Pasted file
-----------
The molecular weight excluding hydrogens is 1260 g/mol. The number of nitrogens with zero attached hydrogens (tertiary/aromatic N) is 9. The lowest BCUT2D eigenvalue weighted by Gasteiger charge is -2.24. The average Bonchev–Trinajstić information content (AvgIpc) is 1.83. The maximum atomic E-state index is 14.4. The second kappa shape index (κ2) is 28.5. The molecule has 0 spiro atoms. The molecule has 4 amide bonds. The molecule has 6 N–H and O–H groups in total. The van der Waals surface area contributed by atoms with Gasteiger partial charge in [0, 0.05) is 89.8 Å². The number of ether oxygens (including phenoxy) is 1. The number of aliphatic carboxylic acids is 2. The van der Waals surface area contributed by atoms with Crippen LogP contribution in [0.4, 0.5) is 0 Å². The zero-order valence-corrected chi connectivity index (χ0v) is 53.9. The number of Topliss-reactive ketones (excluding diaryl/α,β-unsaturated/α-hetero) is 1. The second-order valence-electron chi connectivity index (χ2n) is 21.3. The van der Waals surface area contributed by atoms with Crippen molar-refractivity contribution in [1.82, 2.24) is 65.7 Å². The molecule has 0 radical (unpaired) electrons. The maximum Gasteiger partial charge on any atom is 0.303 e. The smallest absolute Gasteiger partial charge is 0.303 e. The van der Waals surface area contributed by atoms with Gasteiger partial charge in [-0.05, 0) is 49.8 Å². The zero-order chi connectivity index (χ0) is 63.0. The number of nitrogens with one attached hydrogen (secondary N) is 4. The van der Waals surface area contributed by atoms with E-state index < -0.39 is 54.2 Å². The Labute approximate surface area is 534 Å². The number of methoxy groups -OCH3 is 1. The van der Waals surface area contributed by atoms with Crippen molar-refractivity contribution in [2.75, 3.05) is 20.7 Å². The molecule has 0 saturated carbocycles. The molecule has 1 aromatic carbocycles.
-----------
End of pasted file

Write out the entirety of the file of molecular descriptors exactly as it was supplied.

The molecular weight excluding hydrogens is 1260 g/mol. The number of nitrogens with zero attached hydrogens (tertiary/aromatic N) is 9. The lowest BCUT2D eigenvalue weighted by Gasteiger charge is -2.24. The average Bonchev–Trinajstić information content (AvgIpc) is 1.83. The maximum atomic E-state index is 14.4. The second kappa shape index (κ2) is 28.5. The molecule has 0 spiro atoms. The molecule has 4 amide bonds. The molecule has 6 N–H and O–H groups in total. The van der Waals surface area contributed by atoms with Gasteiger partial charge in [0, 0.05) is 89.8 Å². The number of ether oxygens (including phenoxy) is 1. The number of aliphatic carboxylic acids is 2. The van der Waals surface area contributed by atoms with Crippen LogP contribution in [0.4, 0.5) is 0 Å². The zero-order valence-corrected chi connectivity index (χ0v) is 53.9. The number of Topliss-reactive ketones (excluding diaryl/α,β-unsaturated/α-hetero) is 1. The second-order valence-electron chi connectivity index (χ2n) is 21.3. The van der Waals surface area contributed by atoms with Crippen molar-refractivity contribution in [1.82, 2.24) is 65.7 Å². The molecule has 0 radical (unpaired) electrons. The maximum Gasteiger partial charge on any atom is 0.303 e. The smallest absolute Gasteiger partial charge is 0.303 e. The van der Waals surface area contributed by atoms with Gasteiger partial charge in [-0.05, 0) is 49.8 Å². The zero-order chi connectivity index (χ0) is 63.0. The number of nitrogens with one attached hydrogen (secondary N) is 4. The van der Waals surface area contributed by atoms with E-state index < -0.39 is 54.2 Å². The Labute approximate surface area is 534 Å². The number of methoxy groups -OCH3 is 1. The van der Waals surface area contributed by atoms with Crippen molar-refractivity contribution in [2.75, 3.05) is 20.7 Å². The molecule has 0 saturated carbocycles. The molecule has 1 aromatic carbocycles.